I was walking on campus yesterday and saw a banner celebrating Hispanic Heritage Month, which I hadn’t known about before. It turns out that Hispanic Heritage Month isn’t a single calendar month but actually crosses from September 15 to October 15, so today is the last day. I’m happy I can squeak this in!
There has been a significant Hispanic presence at Rice dating all the way back to before the opening. We have payroll records in the Woodson that make it clear that much of the hard manual labor of site preparation and landscaping was carried out by crews of Hispanic workers, the kind of hard work that they have continued to do here over the decades. (Go here for one remarkable example and here for another.) There have also been Hispanic students at Rice almost from its very beginning, although in very small numbers and for many years nearly always from quite high socio-economic backgrounds, often the children of diplomats. It wasn’t until the 1970s that the numbers began to grow, slowly at first, and Hispanic students from a broader variety of backgrounds were granted admission in more significant numbers.
This article from the September 20, 1972 Houston Post marks what I believe is the formation of the first organization for Hispanic students at Rice:
And a glorious picture of a very young Professor Richard Tapia meeting near Lovett Hall with the officers of the group. Beautiful 1970s hair all the way around:
Bonus: Unidos podemos, y’all.
It’s interesting that the initial organization was specifically for Mexican-American students. I guess there wasn’t any student or faculty representation from other South American Spanish-speaking countries?
Lynne: In 1972 all domestic Latino students were Mexican-Americans. Also there where few Latinas at major universities. Ruth Gonzalez was the first Latina PhD in mathematics in the country and this was around 1972. Her degree was from my department, the Rice Department of Mathematical Sciences. The original RAMAS had 15 males and Linda Flores. In those times pretty much all Latino student groups at universities in the Southwest had some reference to Mexican-Americans in the title. The more hard core groups would use the term Chicano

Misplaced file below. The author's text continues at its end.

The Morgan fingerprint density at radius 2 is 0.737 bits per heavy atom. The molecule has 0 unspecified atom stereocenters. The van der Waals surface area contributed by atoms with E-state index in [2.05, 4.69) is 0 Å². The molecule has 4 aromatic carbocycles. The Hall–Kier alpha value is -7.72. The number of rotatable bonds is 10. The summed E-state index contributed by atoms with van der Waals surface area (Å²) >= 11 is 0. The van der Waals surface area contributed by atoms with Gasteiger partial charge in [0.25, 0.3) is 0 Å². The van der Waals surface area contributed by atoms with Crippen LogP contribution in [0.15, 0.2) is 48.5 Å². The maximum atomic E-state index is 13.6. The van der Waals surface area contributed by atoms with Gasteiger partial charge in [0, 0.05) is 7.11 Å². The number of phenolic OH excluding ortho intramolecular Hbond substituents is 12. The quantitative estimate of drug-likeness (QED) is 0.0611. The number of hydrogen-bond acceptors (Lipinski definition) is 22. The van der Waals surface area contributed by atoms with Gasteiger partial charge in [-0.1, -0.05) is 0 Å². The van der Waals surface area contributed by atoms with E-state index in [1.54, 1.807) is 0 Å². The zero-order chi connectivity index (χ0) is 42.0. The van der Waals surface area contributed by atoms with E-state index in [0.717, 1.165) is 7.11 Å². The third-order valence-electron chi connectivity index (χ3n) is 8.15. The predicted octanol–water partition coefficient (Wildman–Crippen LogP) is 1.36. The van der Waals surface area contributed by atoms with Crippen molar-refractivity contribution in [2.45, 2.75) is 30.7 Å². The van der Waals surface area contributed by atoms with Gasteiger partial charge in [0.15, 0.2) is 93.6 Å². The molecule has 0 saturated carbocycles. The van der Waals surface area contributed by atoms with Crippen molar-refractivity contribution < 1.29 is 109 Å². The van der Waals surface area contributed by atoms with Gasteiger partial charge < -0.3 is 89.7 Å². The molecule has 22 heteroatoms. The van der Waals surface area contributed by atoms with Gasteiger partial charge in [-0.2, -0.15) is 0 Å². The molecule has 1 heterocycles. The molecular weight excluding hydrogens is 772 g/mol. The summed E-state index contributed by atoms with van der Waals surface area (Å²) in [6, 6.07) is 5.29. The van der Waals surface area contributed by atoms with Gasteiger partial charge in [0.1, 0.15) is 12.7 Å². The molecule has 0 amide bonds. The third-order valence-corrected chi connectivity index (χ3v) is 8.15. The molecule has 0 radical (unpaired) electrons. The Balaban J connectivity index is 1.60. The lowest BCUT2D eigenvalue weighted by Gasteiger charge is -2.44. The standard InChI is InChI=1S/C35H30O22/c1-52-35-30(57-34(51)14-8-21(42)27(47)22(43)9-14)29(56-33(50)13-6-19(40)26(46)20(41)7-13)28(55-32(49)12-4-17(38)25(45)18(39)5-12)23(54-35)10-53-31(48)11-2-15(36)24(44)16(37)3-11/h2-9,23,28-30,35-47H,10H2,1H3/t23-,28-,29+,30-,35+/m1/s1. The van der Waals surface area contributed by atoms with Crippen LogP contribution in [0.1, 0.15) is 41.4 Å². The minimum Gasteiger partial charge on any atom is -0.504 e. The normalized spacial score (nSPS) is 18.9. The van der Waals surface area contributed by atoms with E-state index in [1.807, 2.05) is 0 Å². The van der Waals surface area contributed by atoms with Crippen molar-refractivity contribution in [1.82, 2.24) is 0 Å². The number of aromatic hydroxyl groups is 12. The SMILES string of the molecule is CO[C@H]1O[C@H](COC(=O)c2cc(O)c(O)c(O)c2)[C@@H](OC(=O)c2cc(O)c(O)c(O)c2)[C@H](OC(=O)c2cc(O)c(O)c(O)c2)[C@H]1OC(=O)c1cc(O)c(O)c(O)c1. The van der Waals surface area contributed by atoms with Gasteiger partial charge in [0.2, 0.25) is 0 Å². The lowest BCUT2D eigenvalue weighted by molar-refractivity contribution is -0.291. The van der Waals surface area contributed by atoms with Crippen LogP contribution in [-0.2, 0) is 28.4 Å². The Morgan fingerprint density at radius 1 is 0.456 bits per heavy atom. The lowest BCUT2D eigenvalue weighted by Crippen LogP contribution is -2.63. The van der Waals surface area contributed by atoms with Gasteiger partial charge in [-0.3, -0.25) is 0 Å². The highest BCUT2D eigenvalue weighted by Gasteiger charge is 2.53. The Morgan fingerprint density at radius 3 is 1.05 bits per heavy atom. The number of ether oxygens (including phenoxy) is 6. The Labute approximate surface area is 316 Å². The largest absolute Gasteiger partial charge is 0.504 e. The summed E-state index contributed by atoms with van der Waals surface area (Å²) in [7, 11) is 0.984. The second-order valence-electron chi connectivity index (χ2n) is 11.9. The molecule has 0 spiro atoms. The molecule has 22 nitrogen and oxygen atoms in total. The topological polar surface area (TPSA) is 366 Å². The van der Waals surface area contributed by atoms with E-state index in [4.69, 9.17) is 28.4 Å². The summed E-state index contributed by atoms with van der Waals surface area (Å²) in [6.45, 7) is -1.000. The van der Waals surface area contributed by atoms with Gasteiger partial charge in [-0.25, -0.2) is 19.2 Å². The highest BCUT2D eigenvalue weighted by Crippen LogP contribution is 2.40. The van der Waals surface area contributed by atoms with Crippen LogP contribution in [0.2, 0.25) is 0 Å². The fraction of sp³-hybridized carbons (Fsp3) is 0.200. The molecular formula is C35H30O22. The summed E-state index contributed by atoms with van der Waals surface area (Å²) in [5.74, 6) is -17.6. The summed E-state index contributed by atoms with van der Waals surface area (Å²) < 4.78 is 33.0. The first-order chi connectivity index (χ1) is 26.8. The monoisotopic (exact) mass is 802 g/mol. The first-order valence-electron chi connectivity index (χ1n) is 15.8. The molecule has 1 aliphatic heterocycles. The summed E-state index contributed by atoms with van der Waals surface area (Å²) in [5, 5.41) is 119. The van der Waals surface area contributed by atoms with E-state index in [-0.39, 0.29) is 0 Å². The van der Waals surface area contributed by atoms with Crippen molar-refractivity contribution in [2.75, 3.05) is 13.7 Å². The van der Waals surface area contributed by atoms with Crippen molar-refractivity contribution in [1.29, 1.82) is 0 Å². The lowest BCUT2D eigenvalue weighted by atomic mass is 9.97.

instead of Mexican-American. Think of the current national organization SACNAS (Society for the Advancement of Chicanos and Native Americans in Science ) of which I was a founding father, ironically also in 1972. In the times predating the 1970s the Latino population in the Southwest was probably better than 95% of Mexican heritage. Prior to 1950,I would say 99%.The flavor of Mexico lives in Texas, and in the Southwest.
As a Tejano/Mexican/American, I was one of few at Rice, 1964-1968. Additionally, on basketball scholarship, there were none others on team, and, just 1-2 that I recall on Football team and Track team. The running “joke” was that I was Italian!! Even the basketball coach, Don Knodel, my Junior/senior years didnt realize I was Mex/Am until many years later.
Tomas (Tommy) Molina, Rice 1968
Tomas, I remember you. Yes, there were few at Rice back then. I grew up in Puebla, but I was a Gringo. I loved Puebla, and still do.
Nice picture of Dr Tapia. I took one class from him, probably around 1977. One of the best instructors I have ever had, anywhere. Thank you.
Matthew: Your wonderful comment made my day.